Manatees – endangered gentle giants (16 pictures)

Massive yet gentle, manatees are endangered marine mammals. Sometimes called “sea cows,” they were once thought to be a bit dimwitted, but now are known to have a similar intelligence to dolphins. We fell in love with them while we were in Florida, so here’s look at these endearing, endangered gentle giants.


This was the 2nd place photo in America’s incredible National Wildlife Refuge System contest. The photographer took it at Crystal River National Wildlife Refuge. Photo by Carol Grant via National Wildlife Refuge Association


Swimming with manatees. Believe it or not, we saw a manatee and an alligator when visiting Kennedy Space Center. NASA has setup an amazing wildlife preservation there. Photo by Ramos Keith / U.S. Fish and Wildlife Service


West Indian manatee. National Geographic wrote, “Manatees are born underwater. Mothers must help their calves to the surface so that they can take their first breath, but the infants can typically swim on their own only an hour later. Manatee calves drink their mothers’ milk, but adults are voracious grazers. They eat water grasses, weeds, and algae—and lots of them. A manatee can eat a tenth of its own massive weight in just 24 hours.” Photo by Tracy Colson / USFWS


NOAA reports that Red Tide (HAB conditions) off the coast of Florida have killed a record 174 endangered manatees thus far in 2013. Photo by NOAA


Sun-rays as manatees cross over the King Spring toward the manatee sanctuary’s shallow waters. Photo by David Hinkel / USFWS


Guamá, orphaned manatee in Guantánamo Bay, Cuba, was bottle-fed and rehabilitated in Puerto Rico. Photo by Jan Paul Zegarra, Fish and Wildlife Biologist, USFWS


Diver feeding a baby manatee. Photo by kyhLiang


African manatee at Toba aquarium. Wikipedia states, “There are three accepted living species of Trichechidae, representing three of the four living species in the order Sirenia: the Amazonian manatee (Trichechus inunguis), the West Indian manatee (Trichechus manatus), and the West African manatee (Trichechus senegalensis).” Photo by pelican from Tokyo, Japan


Mid-January, manatees resting at Tarpon Hole (left) and King Spring (right) during a 30 degree F day. FWS explained that some manatees are tracked, but the population is usually observed from above. “Aerial surveys in Florida have counted up to 3,300 manatees statewide. In Puerto Rico, the population is estimated at between 150 and 350 animals.” Photo by Joyce Kleen /USFWS


Manatees at Three Sisters Springs. According to Wikipedia, “Manatees comprise three of the four living species in the order Sirenia. The fourth is the Eastern Hemisphere’s dugong. The Sirenia are thought to have evolved from four-legged land mammals over 60 million years ago, with the closest living relatives being the Proboscidea (elephants) and Hyracoidea.” Photo by Alex Mustard / Crystal River National Wildlife Refuge Complex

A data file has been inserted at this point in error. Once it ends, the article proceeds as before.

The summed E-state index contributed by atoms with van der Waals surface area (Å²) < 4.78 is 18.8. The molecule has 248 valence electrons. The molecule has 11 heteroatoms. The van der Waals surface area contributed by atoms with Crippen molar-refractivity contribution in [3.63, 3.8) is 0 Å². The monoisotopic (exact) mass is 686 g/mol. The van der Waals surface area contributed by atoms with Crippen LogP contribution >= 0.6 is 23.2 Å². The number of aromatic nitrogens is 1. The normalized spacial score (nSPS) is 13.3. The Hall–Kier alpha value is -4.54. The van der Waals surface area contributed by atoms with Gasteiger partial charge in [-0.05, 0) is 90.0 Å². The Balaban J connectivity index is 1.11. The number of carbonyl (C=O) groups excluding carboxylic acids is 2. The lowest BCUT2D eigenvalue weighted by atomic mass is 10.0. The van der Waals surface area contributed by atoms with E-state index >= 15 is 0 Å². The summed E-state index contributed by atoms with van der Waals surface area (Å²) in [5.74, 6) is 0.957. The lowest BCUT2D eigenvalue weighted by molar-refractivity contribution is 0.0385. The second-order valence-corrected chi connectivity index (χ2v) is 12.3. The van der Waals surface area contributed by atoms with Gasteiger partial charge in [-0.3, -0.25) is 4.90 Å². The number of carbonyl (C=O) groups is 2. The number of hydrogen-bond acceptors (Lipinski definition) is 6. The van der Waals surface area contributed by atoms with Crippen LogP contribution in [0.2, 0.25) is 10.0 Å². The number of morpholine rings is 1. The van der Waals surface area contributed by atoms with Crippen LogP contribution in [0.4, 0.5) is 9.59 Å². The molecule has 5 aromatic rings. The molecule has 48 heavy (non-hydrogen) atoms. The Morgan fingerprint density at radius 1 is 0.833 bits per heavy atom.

Crystal River National Wildlife Refuge, established in 1983, specifically protects the endangered West Indian manatee. Behavior and diet (FWS .pdf): The manatee maneuvers through the water moving its paddle-like tail up and down and steering with its flippers. It is very agile for such a large animal, sometimes somersaulting and doing barrel rolls in the water. Photo by David Hinkel / USFWS


Sea Cow nostrils. Photo by Timothy Wildey


According to the U.S. Fish and Wildlife Service (.pdf), “Christopher Columbus was the first European to report seeing a manatee in the New World. To Columbus, and other sailors who had been at sea for a long time, manatees were reminiscent of mermaids—the mythical half-fish, half-woman creatures of the ocean. Manatees are not fish, however, but marine mammals.” When you think about manatees, you probably think of those living in Florida. However, these West Indian manatees traveled to Georgia in late spring and early summer. Photo by Michael Gilbert, Crystal River National Wildlife Refuge Complex / USFWS


NOAA wrote, “A manatee, also known as a ‘seacow.’ These air-breathing herbivores are listed as a federally endangered species. Manatees are slow-moving and therefore unable to swim quickly away from boats; this often results in collisions that may cause injury or death to the creatures. In areas that are known manatee habitats, ‘no-wake’ signs are posted requiring boaters to slow down and produce only minimal wake.” Photo by NOAA’s National Ocean Service


Parker Manatee Aquarium, Bradenton, FL. Wouldn’t it be a shame if the only manatees that existed for your kids or grandkids to see were in captivity like zoos and aquariums, or “stuffed” in a museum exhibit? Photo by Jeff Stvan


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